The city of New York and I celebrated our third anniversary last month. I realize that it’s like beating a dead horse, the way I go on and on about how moving to New York changed my life, but I really believe it was one of my most defining experiences. I’m not sure what that says about me, that the most important and life-changing experience I’ve had is the time I moved across the country, but that’s not the point.

I’d never really visited the city before I moved. I’d spent approximately sixty hours in New York when I did my showcase right after graduation, but I don’t count that because most of that time was spent in rehearsal, performance or awkward “networking” which was really just me standing in a corner stuffing my face with cheesecake. The day after the showcase I walked by Tiffany’s on my way to have coffee with an agent and then I met up with my best friend from high school and wandered around in Central Park where I bought an ‘I <3 NY’ t-shirt. Then I hailed a cab and went back to JFK. The next time I went to New York was on February 23, 2007. I had two suitcases, a sublet, and a really big dream.

<i>Standard new-to-New-York snap shot.</i>

Standard new-to-New-York snapshot.

Three months later Mike and I were living in a Hells Kitchen tenement with a dog and two cats.  A couple of weeks before that we’d sold and/or given away everything but our mattress, some favorite books, our computers, the x-box, the microwave, a toaster oven and our TV.  That’s actually a lot of stuff, I see that now.  Our downsize was truly a first-world downsize.  My point is that it was a big deal to get rid of half our life and haul the other half 3,000 miles to a city neither of us knew anything about.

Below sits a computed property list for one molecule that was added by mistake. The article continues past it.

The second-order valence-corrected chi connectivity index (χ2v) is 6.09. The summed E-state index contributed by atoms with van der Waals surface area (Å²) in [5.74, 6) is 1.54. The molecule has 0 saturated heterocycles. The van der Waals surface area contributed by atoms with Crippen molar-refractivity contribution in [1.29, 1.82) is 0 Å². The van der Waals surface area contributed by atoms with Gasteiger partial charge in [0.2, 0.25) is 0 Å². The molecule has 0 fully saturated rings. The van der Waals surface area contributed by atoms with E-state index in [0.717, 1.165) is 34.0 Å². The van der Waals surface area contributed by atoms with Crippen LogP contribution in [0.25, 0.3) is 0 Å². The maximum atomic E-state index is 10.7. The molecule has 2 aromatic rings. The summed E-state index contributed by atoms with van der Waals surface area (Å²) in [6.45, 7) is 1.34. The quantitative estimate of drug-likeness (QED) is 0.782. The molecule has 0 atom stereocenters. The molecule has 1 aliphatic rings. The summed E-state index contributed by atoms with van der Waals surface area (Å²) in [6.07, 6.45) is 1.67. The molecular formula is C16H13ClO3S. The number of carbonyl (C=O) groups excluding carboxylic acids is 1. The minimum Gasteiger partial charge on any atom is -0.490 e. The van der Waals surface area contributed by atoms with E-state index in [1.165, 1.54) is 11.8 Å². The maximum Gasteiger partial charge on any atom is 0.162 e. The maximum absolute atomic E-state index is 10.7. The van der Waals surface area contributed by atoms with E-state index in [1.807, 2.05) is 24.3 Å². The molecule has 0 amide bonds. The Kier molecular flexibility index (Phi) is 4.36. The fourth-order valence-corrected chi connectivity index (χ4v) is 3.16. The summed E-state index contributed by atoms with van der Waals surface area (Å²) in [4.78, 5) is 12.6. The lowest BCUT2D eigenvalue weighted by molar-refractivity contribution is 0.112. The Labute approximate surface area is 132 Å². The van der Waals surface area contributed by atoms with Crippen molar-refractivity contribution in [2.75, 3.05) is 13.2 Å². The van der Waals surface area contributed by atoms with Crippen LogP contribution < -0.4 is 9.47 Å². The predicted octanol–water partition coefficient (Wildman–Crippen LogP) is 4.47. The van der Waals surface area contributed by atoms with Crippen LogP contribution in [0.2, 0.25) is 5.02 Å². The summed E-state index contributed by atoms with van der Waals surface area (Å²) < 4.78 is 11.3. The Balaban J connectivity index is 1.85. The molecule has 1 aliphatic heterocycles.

Like most people who run off to New York, we were chasing a dream.  I pictured New York as a mecca of bohemian artists, linking arms and blasting people away with incredible works of art.  I thought we would move to New York and find a family of artists and we would all rent a huge warehouse on the Lower East Side and everyone would live there.  It would be our home but it would also be an art gallery and a performance space.  We’d write plays together and perform and build sets and write music and make all our own clothes.  It was going to be a commune for artists, an art-share, and we were going to change the face of theatre in America.

<i>Smiling through exuberant terror.</i>

Smiling through exuberant terror.